One Sheet of Plywood Hall Tree

entryway locker hall tree
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This diy hall tree is built from one sheet of plywood!  Get the free template and plans with step by step instructions, diagrams, shopping and cut list and build this.  




hall tree dimensions
Dimensions are shown above.


Shopping List
  • 1 – sheet ¾” thick plywood
  • 4 – 4 feet long 1x3 boards in matching species 
  • 1 – half sheet ¼” plywood in matching species 
  • 4 – caster wheels with plates 
  • 1 ¼” Pocket hole screws 
  • 1 ¼” brad nails 
  • Wood glue 
  • 3/4" Edge Banding in matching wood veneer
Cut List
  • 1 – 3/4" plywood @ 15-3/4" x 48”
  • 2 – 3/4" plywood @ 15-3/4" x 14”
  • 2 – 3/4" plywood @ 15-3/4" x 10 3/4”
  • 1 – 3/4" plywood @ 15-3/4" x 46 1/2”
  • 3 – 1x3 @ 46-1/2"
  • 2 – 3/4" plywood @ 7-3/4" x 36-1/4”
  • 1 – 3/4" plywood @ 7-3/4" x46-1/2”
  • 2 – 3/4" plywood @ 7-3/4" x 33”
  • 1 – ¼” plywood 48” x 48”
  • 3 – 3/4" plywood @ 7-3/4" x 15”
Cutting Instructions

After cutting the plywood pieces, apply edge banding to the front edges.

Tape Measure
Speed Square
Safety Glasses
Hearing Protection
Kreg Jig
Circular Saw
Power Sander
Drill Bit Set


Step 1

The first step is to break the plywood panel down in size.  

Rip two strips, 8 feet long by 15-3/4" wide.  Then cross cut 38" off one of the strips.

Rip the remaining strip and the 38" strips into pieces 7-3/4" wide.

If you don't have a tablesaw, here is a method of using the circular saw to make good rip cuts:

Step 2

Start by assembling the base storage compartments as shown above. Measure and mark out the joint locations with a square and attach with 3/4" pocket holes and 1-1/4" pocket hole screws.

Step 3

Mark out the cubby divider locations with a square, and then attach this time with countersunk screws.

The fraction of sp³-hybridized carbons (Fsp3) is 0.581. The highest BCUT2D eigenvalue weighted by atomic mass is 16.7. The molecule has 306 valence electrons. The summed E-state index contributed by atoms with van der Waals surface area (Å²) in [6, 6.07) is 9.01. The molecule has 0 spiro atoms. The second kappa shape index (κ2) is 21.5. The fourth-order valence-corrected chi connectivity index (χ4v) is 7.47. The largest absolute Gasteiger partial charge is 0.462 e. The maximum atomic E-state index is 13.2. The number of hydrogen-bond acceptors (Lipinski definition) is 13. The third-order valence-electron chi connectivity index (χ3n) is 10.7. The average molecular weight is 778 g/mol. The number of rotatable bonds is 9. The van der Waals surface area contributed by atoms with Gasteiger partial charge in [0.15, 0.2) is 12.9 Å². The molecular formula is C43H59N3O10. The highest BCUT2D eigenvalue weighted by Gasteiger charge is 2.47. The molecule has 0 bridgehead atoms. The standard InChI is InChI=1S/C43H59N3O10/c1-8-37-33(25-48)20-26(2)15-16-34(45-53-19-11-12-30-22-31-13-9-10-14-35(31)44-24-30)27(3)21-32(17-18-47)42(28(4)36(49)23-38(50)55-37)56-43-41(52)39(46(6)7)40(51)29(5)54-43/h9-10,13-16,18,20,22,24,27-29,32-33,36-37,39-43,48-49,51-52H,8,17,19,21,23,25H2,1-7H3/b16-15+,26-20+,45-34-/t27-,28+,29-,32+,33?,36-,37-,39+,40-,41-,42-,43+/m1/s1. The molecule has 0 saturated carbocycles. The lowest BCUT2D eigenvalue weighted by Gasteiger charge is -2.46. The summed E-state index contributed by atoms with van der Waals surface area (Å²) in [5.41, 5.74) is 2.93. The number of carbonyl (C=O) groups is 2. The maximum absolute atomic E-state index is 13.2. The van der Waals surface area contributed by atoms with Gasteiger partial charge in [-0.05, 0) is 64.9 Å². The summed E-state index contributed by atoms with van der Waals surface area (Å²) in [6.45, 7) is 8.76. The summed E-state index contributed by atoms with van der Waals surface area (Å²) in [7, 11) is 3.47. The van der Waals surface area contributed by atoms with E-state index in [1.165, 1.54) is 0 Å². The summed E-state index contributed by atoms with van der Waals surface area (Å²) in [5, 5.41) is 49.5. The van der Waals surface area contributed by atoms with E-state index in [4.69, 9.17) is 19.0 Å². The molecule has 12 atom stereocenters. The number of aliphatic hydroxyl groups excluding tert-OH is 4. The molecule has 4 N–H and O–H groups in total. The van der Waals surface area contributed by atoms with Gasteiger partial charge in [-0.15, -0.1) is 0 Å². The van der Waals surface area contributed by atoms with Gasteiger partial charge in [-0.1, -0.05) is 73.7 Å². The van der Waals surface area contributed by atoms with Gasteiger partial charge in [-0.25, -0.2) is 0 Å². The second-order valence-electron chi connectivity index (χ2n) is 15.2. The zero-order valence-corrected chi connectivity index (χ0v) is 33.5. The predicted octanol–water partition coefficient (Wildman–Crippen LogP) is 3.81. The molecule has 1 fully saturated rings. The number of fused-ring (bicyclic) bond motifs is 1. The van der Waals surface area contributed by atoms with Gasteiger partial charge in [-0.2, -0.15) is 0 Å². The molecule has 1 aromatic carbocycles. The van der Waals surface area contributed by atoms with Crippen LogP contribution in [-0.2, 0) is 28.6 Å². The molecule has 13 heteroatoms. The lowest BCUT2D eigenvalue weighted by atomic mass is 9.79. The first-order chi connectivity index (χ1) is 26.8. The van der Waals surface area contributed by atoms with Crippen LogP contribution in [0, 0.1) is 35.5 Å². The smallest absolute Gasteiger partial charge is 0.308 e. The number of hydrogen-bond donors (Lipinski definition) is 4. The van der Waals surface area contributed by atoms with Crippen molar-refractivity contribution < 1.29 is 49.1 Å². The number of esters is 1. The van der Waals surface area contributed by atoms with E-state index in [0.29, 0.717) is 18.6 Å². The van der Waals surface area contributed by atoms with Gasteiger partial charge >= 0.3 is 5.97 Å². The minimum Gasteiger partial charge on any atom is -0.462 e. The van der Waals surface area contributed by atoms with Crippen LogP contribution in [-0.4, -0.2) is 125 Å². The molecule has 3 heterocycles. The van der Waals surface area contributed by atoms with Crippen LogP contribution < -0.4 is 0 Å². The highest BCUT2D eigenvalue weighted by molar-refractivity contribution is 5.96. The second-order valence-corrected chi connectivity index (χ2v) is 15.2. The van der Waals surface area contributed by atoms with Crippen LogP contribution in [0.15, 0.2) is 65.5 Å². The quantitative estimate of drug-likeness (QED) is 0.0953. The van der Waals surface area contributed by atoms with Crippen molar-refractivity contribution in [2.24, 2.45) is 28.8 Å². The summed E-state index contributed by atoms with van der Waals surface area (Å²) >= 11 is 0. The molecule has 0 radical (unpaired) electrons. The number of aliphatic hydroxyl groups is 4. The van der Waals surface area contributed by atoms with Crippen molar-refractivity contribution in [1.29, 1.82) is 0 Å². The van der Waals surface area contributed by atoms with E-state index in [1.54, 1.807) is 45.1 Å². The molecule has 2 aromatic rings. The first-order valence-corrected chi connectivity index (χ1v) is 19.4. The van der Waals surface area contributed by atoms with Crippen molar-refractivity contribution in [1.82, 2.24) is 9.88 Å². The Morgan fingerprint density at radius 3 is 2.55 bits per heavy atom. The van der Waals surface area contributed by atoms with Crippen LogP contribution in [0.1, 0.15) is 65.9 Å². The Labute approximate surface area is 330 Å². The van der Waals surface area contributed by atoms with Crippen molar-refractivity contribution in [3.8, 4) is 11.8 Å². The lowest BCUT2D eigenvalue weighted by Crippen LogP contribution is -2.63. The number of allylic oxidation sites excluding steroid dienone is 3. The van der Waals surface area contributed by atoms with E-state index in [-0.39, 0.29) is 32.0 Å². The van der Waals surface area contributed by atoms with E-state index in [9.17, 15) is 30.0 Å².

Step 4

Drill 3/4" pocket holes along top edge and ends of the footers. Attach inset slightly to the base. 

An alternative attachment method is 1-1/4" brad nails and wood glue.

Step 5

Attach the 1x3s under the bench with 1-1/4" brad nails and wood glue.

Step 6

Build the upper hutch with 3/4" pocket holes and 1-1/4" pocket hole screws.

Step 7

And then attach the dividers. NOTE: These should actually be 33" long.

Step 8

Followed by the back header - do the same, drill 3/4" pocket holes along ends and bottom edge and attach as you did the footers.

Step 9

Finally, attach back with glue and nails.

Step 10

NOTE: For the shelves, I used shelf pins and recommend attaching a 1x3 to back underside of the shelf to attach hooks to. Then when you move your shelf down or up, the hook goes too.

Finishing Instructions
Preparation Instructions
Fill all holes with wood filler and let dry. Apply additional coats of wood filler as needed. When wood filler is completely dry, sand the project in the direction of the wood grain with 120 grit sandpaper. Vacuum sanded project to remove sanding residue. Remove all sanding residue on work surfaces as well. Wipe project clean with damp cloth.

It is always recommended to apply a test coat on a hidden area or scrap piece to ensure color evenness and adhesion. Use primer or wood conditioner as needed.


Bill (not verified)

Mon, 06/25/2012 - 23:16

This design looks pretty well thought out. However do you think the pocket system is extra work for fastening the interior verticals? I'd do them simply countersunk from above/below and then you don't have the elliptical holes to fill.

The side verts would be stronger with the pockets though because of the grain directions.

The plywood back is actually critically important. If done right, with a good glue joint it will hold everything together. Without it, the system is rickety. You could even eliminate the pocket fastenings on the outer verts that are toward the back--because of the support of the back.

Now, for shelf pins: you don't describe how you deploy these. Accuracy of placement is important to prevent wobbly shelves. How did you do it?

Ilana (not verified)

Sat, 07/07/2012 - 20:22

Hi, Ana

This is my first project- I know, kinda crazy- and I am having an issue already. When I was sawing my boards, some of my cuts went wrong. Right now I have one 1x16 @ 14" and the second one is shorter, @13.5 approx.
What can I do so that my piece is not totally lopsided?
I since then researched on your blog and saw hoe to make a jig for cutting plywood... Good to know for next time, but what with now?

Also, would you suggest getting the guys at home depot to do every single cut for me in the future? I only have a circular saw...


In reply to by Ilana (not verified)

Ana White

Sat, 07/07/2012 - 21:46

Hi Ilana, great that you got started!

For a first project, might not be a bad idea to ask the HD to do the board cuts :)

No worries on your cuts being off. Just make both ends the same at 13 1/2" and then take 1/2" off the 10 3/4" boards (make them 10 1/4". Then all you did was shorten the whole project by 1/2"

Good luck on the project!



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